“The figures show that the pace of change has been ramped up notably over the past five years, which has seen wealth grow by £274 billion, and £66 billion in the past year alone.”

So impoverishing the masses is big business for the privileged few!

Ah, but all but the most destitute have managed to find a house to live in before now. What’s the difference today? Is it the fact that fewer homes are available for rent and there is a shortage of homes-to-buy, meaning the value of mortgages has gone through the roof, and help-to-buy is a club for people who are already wealthy?

Could be!

And if you’re concerned about the shortage of new houses, you’ll be furious about this:

“Developers are sitting on land for more than 130,000 homes in England that have never been built – the worst gap on record, according to new analysis.

“The analysis of housing ministry (MCHLG) figures showed that in 2016-17, planning permission for 313,700 new homes was given, but only 183,570 homes built, meaning a notional annual gap of more than 130,000 homes, the biggest divergence since records began in 2006.

“The percentage of homes built versus permission granted was just 58%, a rate that has been roughly steady since 2012.

“Landowners sell at a price that factors in a significant increase in value after obtaining planning consent, meaning a hectare of agricultural land worth £20,000 can sell for closer to £2m if it is zoned for housing. [But] developers regularly deny using land to speculate, arguing more profit can usually be made from building.”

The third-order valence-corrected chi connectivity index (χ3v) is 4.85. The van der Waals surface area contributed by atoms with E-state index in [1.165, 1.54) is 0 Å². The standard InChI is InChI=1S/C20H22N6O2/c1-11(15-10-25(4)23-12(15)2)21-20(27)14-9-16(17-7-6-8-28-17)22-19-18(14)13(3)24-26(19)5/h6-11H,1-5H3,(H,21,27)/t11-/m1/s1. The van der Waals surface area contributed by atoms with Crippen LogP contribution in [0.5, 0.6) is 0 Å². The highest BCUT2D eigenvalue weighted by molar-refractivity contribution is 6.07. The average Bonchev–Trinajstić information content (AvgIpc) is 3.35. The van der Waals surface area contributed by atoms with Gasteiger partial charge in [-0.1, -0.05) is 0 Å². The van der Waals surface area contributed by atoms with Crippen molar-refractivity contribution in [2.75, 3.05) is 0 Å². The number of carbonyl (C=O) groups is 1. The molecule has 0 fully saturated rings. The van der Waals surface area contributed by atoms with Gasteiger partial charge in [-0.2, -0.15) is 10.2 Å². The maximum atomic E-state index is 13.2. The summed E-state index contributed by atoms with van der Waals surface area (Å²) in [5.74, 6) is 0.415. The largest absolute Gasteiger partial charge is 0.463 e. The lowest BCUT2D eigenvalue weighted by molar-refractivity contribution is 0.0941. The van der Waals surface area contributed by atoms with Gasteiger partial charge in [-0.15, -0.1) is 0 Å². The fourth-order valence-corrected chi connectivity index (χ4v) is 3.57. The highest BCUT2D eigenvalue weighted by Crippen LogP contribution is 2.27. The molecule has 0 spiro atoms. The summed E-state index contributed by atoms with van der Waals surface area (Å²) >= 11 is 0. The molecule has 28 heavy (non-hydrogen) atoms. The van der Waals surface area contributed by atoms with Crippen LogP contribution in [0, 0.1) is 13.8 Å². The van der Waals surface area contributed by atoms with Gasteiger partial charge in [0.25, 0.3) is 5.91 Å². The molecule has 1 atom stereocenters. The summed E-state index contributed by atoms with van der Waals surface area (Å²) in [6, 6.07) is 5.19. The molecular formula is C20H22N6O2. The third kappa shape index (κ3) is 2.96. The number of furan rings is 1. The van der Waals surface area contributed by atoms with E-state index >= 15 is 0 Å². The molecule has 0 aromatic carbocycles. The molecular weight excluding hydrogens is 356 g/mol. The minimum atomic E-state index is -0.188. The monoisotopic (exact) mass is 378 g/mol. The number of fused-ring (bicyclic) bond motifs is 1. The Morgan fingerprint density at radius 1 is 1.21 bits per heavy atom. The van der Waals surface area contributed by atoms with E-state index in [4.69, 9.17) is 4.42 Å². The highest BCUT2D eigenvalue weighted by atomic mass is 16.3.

It’s hard to believe that when developers are sitting on land and only building houses when they can be sure of a certain price. Land has always been a certain way to make money – and look how rich the richest people in the UK have become, while property prices go through the roof…

… And the number of people thrown onto the streets increases exponentially.

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Victory claimed in battle to save our forests

forest
Campaigning group 38 Degrees is claiming victory in the battle to save public land – including countryside and forests – from being handed over to private developers.
Vox Political quoted a report by blogger Tom Pride last month, which stated: “An innocuous sounding bit of legislation called the Infrastructure Bill is making its way through parliament with hardly a peep of protest from …. well, just about anyone really.

“Which is strange because the bill is about to give Government agencies carte blanche to hand over any public land – including countryside and forests – to private developers.”